"It's hard to be strategic if your hair is on fire."
-via Tweet from @JeanTower
A few weeks ago, an email request for a survey came into my inbox. I probably wouldn't have paid attention--and usually delete these requests--but my superintendent was copied on the email. I usually see these opportunities as a way to educate leadership about the issues, so I responded immediately and was drafted to participate in the survey.
Thirty minutes later, I was simply having too much fun. In the short two years I've enjoyed in my new position as a Director of Technology Operations, we've accomplished so much and built strong foundations for future growth. It would be easy to take the credit but it all boils down to people who have stepped into more powerful servant leadership roles, great support from top level leadership team members. Whomever said it's hard to be strategic if your hair is on fire regarding the work of a CTO or Technology Director obviously hadn't spoken to my team of exceptionally talented individuals.
One of the challenges of being strategic is that you have to think long-term while implementing solutions that address problems. My favorite example of this involves encouraging a district to invest in a VMWare machine and storage area network (SAN) or VM-SAN altogether. This was critical because all servers were 6-12 years old, donated, obsolete equipment. By investing in the VM-SAN in my first year on the job, the District made a significant investment that has paid off many times.
Just this year (2014), several obsolete servers providing critical services gave hints they would crash. Fortunately, services were already being moved to the VM-SAN. My favorite crash was the Business server, which took a nose dive right after being virtualized. Whew! 60 more physical servers to virtualize!
While I thought my experience to be unique, I knew it wasn't. I'd just spoken to a friend in a larger school district. His number of physical servers to virtualize this year? 324.
Some tips on being strategic while your hair is on fire--that is, implementing long-term solutions that address imminent needs--include the following:
Tip #1 - Build a strong relationship with your team. You often won't know what's wrong until they tell you, no matter what you do. You simply can't know it all. That's because being a CTO is a team sport.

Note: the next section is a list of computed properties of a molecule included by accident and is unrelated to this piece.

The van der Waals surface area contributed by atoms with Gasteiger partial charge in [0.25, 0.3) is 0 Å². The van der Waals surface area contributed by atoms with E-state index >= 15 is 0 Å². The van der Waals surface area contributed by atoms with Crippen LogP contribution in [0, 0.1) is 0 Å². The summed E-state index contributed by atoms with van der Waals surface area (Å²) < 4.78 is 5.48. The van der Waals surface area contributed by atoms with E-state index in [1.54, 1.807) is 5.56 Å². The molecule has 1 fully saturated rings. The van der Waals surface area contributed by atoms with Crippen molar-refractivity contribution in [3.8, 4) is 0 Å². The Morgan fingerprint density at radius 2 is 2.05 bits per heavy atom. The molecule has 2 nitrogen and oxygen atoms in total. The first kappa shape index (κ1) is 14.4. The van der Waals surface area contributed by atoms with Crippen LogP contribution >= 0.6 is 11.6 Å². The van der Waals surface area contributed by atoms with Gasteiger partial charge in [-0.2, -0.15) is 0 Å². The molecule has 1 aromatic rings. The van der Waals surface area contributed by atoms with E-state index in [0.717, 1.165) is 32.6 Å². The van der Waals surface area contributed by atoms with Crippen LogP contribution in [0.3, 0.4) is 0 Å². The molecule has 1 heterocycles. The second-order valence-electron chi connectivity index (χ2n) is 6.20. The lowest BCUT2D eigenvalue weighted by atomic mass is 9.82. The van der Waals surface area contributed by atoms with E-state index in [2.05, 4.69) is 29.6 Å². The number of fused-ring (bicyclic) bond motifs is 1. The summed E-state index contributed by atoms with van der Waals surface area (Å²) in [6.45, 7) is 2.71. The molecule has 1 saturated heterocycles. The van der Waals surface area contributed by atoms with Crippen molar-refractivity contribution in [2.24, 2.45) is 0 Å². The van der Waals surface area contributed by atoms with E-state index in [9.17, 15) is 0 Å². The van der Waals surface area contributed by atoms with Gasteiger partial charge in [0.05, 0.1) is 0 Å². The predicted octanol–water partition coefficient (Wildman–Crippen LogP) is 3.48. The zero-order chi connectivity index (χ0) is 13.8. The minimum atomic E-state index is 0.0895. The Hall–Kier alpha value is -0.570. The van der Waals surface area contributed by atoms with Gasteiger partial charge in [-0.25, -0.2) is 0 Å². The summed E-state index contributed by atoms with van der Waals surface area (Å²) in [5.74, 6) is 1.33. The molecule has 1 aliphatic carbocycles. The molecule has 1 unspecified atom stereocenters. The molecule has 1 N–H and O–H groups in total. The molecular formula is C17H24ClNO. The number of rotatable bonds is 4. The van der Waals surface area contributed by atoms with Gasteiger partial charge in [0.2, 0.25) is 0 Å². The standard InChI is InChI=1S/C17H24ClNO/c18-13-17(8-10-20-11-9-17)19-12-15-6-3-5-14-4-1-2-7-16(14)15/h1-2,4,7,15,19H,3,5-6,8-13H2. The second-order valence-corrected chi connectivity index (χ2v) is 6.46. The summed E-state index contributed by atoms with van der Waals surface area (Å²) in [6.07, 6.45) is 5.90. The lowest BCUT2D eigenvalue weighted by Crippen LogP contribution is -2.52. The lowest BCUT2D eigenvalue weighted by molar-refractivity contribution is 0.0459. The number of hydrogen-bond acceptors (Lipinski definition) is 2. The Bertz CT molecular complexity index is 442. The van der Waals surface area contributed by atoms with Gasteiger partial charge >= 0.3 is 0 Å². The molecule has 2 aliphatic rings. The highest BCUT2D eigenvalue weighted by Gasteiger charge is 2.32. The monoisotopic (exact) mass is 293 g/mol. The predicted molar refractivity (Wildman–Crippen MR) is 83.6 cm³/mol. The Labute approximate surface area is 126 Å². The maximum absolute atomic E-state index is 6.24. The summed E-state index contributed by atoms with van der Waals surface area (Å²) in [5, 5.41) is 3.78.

Tip #2 - Adopt a modular approach to your network and storage design. When we plan for growth, we try to imagine how to add solutions that will play and work well together.
Tip #3 - Know your inventory and equipment, then ask, how can this situation be improved. If we hadn't known what was in our MDFs/IDFs--and we didn't when I started--or hanging in our ceilings, we wouldn't have been able to plan effectively.
Tip #4 - Budget strategically. It's so easy to spend all your funding on short-term solutions, that's why I was thrilled to "map" on a calendar all expenditures for the next few years. This includes renewals, planned technology upgrades, resulting in a multi-year equipment and services upgrade plan.
Tip #5 - Be transparent about your efforts. More will be discussed about this in a follow-up blog entry, but I absolutely love the idea of putting your district's top tech priorities online then sharing them with everyone. I know I wanted everyone to be aware of what was wrong, what needed to be done, and where we were at with that.
Tip #6 - Cultivate relationships with your leadership. I am grateful to have exceptionally awesome district leaders, and I do encourage you to develop these relationships.
Finally, Tip #7 is Let Your Organization's Needs do the heavy-lifting. Remember that the heavy work of obtaining funding falls on clarifying the District's needs and telling the organization the truth about itself. If it comes down to making changes that YOU want, you will fail. If it's about the organization's needs, then you have a better chance of seeing action taken.
fire hair. available online at http://goo.gl/OXq7l2
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Everything posted on Miguel Guhlin's blogs/wikis are his personal opinion and do not necessarily represent the views of his employer(s) or its clients. Read Full Disclosure